When I teach regression with time series I emphasize that even if we use GLS (say, Prais-Winsten), we should make standard errors robust to serial correlation (and heteroskedasticity). Just like with weighted least squares.
Both are consistent under standard identification assumptions. Using a probit first stage could be more efficient. Those are the optimal IVs if (1) Var(u|x,z) is constant and (2) P(w = 1|x,z) = probit. It's consistent without either assumption, just like 2SLS.
As shown by my former student Ruonan Xu, the probit first stage can help with a weak IV problem:
A bit more on clustering. If you observe the entire population and assignment is at the unit level, there is not need to cluster. If assignment is at the group level -- to all units -- cluster at the group level. (Hopefully there are many groups.)
I've used the term "ex-post clustering" to describe obsession with clustering just to do it. You don't cluster individual data at the county, state, or regional level just for the heck of it. One must take a stand on the sampling and assignment schemes.
It's easy to see with formulas for estimating the mean from a population. The clustered standard error is too large because of heterogeneity in the means across groups for cluster correlation.
I've become a believer in always reporting "robust" standard errors. This may seem obvious, but there are nuances. And I'm not talking indiscriminate clustering -- I'll comment on that at some point. Let's start with random sampling from a cross section.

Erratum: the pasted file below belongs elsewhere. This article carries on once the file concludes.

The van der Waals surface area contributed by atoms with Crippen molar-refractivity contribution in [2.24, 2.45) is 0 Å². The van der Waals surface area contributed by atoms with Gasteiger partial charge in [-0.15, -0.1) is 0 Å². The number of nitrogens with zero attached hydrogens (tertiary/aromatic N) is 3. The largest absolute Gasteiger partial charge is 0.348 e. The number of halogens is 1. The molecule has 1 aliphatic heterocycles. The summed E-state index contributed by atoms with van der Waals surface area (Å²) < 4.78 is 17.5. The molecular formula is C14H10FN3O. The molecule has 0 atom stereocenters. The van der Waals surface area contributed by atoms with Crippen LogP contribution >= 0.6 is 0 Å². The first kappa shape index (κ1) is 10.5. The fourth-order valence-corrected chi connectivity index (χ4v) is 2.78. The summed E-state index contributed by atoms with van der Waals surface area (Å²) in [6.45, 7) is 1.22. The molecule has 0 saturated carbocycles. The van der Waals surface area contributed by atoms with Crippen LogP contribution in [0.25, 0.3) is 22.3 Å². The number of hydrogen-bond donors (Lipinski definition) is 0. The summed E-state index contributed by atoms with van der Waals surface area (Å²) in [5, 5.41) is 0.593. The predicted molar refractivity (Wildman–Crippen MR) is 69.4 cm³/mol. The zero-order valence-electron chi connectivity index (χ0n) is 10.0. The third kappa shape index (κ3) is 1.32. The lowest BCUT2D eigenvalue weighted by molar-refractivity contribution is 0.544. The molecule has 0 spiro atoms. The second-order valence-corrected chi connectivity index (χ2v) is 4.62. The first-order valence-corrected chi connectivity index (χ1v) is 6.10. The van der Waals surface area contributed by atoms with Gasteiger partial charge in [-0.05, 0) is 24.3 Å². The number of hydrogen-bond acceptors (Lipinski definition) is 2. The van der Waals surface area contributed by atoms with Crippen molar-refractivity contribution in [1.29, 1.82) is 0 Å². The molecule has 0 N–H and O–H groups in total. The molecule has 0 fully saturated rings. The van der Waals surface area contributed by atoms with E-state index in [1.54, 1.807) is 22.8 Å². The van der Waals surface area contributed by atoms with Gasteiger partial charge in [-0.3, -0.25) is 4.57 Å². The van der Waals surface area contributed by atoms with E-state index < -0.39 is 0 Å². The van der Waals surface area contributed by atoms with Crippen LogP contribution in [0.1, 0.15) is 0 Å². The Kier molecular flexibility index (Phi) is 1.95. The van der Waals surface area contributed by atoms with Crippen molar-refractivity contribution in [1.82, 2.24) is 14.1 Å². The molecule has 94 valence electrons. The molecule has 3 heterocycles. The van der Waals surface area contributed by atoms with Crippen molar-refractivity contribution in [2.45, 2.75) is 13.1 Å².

Based on questions I get, it seems there's confusion about choosing between RE and FE in panel data applications. I'm afraid I've contributed. The impression seems to be that if RE "passes" a suitable Hausman test then it should be used. This is false.
I'm trying to emphasize in my teaching that using RE (unless CRE = FE) is an act of desperation. If the FE estimates and the clustered standard errors are "good" (intentionally vague), there's no need to consider RE.
RE is considered when the FE estimates are too imprecise to do much with. With good controls -- say, industry dummies in a firm-level equation -- one might get by with RE. And then choosing between RE and FE makes some sense.
So we agree that, provided y is the variable of interest -- not censored -- a linear model estimated by OLS is a good starting point. But other functional forms can be better, such as logistic if y is binary or fractional, exponential if y is nonnegative.
In many cases one should include the covariates flexibly -- such as squares and interactions. This is especially true in treatment effect contexts. If w is the treatment, interact it with the controls when estimating the average treatment effect.
As @TymonSloczynski showed in his elegant 2020 REStat paper, if d is the treatment, just adding x as in the regression y on d, x can produce a badly biased estimate of the ATE. Interacting d and elements of x is generally better. Same is true for nonlinear regression adjustment.